NAGA CITY—A compilation of writings on the late Interior Secretary Jesse M. Robredo provides a peek of the different facets of the public servant’s life as told by people who knew him up close.
Launched on Dec. 8 at Ateneo de Naga University, the 104-page “Jesse Robredo Proud Nagueño Memories,” published by Anvil Publishing, pays tribute to the most beloved son of Naga City, who died in a plane crash in August. It was coedited by Prof. Paz Verdades Santos and her husband, Judge Soliman Santos Jr.
The book draws a “personal picture of what Jess was to the people of Naga City, whom he was proud of, whom he served well, whom he loved, and who loved him in return,” Professor Santos said. It is a “festschrift,” or a volume of writings by various people collected in honor of somebody, which include essays, poems and other literary forms about Robredo, she added.
Originally, she said she was compiling a book titled “The Naga We Know” with a piece on Jesse Robredo, but then the official died unexpectedly in the plane crash, followed by an outpouring of grief over his loss.
“When I proposed the book on Jesse Robredo to Anvil Publishing, Karina Bolasco (publisher) asked instead for a virtual scrapbook to remember him by. She said she also wanted it before the end of September,” Professor Santos said.
Despite their busy schedule, she said she and her husband took on Anvil’s challenge with lawyer Leni Robredo’s approval.
Falling into place
“After all, it’s what we do as an avocation, write, edit, write. We are also based in Naga, have done some work with Jess, and admired his achievement,” she said during the launch.
She said the situation just fell in place during the Peñafrancia fiesta when she talked with several people who knew Jesse Robredo, especially his classmates in Ateneo de Naga High School Batch ’74 who were having a reunion.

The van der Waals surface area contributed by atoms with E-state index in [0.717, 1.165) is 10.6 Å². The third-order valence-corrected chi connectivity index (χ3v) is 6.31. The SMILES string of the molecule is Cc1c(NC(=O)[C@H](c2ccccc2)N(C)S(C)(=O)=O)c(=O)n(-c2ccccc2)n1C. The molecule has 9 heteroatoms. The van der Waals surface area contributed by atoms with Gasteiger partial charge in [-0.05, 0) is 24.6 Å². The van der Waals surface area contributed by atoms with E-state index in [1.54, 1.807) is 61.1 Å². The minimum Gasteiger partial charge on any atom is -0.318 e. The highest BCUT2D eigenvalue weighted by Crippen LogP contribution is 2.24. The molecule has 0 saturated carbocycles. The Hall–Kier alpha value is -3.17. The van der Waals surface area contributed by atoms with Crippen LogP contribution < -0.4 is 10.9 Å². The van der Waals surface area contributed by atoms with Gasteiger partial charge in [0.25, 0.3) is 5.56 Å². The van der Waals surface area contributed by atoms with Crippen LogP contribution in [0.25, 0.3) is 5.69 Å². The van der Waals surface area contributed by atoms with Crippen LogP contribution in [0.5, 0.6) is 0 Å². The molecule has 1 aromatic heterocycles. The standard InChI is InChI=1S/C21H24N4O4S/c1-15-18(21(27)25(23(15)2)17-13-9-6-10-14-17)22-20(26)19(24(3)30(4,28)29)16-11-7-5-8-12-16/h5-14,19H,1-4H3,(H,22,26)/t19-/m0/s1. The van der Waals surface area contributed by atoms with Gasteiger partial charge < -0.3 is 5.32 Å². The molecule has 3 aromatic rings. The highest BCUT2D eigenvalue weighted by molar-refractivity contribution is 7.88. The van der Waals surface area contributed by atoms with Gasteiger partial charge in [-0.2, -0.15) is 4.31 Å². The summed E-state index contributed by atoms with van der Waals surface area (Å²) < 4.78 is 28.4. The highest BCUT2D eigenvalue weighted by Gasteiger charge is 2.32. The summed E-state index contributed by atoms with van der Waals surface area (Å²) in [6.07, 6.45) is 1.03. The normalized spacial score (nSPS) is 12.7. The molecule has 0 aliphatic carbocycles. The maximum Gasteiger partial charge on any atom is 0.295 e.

Professor Santos interviewed Robredo’s brother Butch, Leni and her daughters, and his friends who included Jun Lavadia, Francis Soler, Joel Cadiz, Noemi Bien, Noemi Flor Halili and Salve Cadag.
The book also contains poems of Vic Nierva and France Clavecillas and testimonials from Boy Carpio, Caloy Agawa, Luis Ferrer, Mac Pavia, Butch Priela, Roy Bautista, Frank Peñones and Abet Perfecto.
“So we get a more rounded or holistic view from different perspectives and angles. For example, you have anecdotes of diligent childhood, brotherly protectiveness, persistent courtship, a work ethic, family and work balance, and of his famous frugality, even in providing simple snacks at important meetings,” Professor Santos said.
She quoted Robredo on his style of governance: “Our experience, and that of many others, have shown that if we cannot do it at the national level, we can begin at the local level. Collectively, successful local governments, driven by constituencies who are well-informed, constructively engaged, and willing to share the burden of community building, can build our country.”
That explains the rationale and concept of the book and provides a special perspective, special to Robredo himself, “the Nagueño perspective from below—of a good local leader who has been given to the larger nation,” Professor Santos said.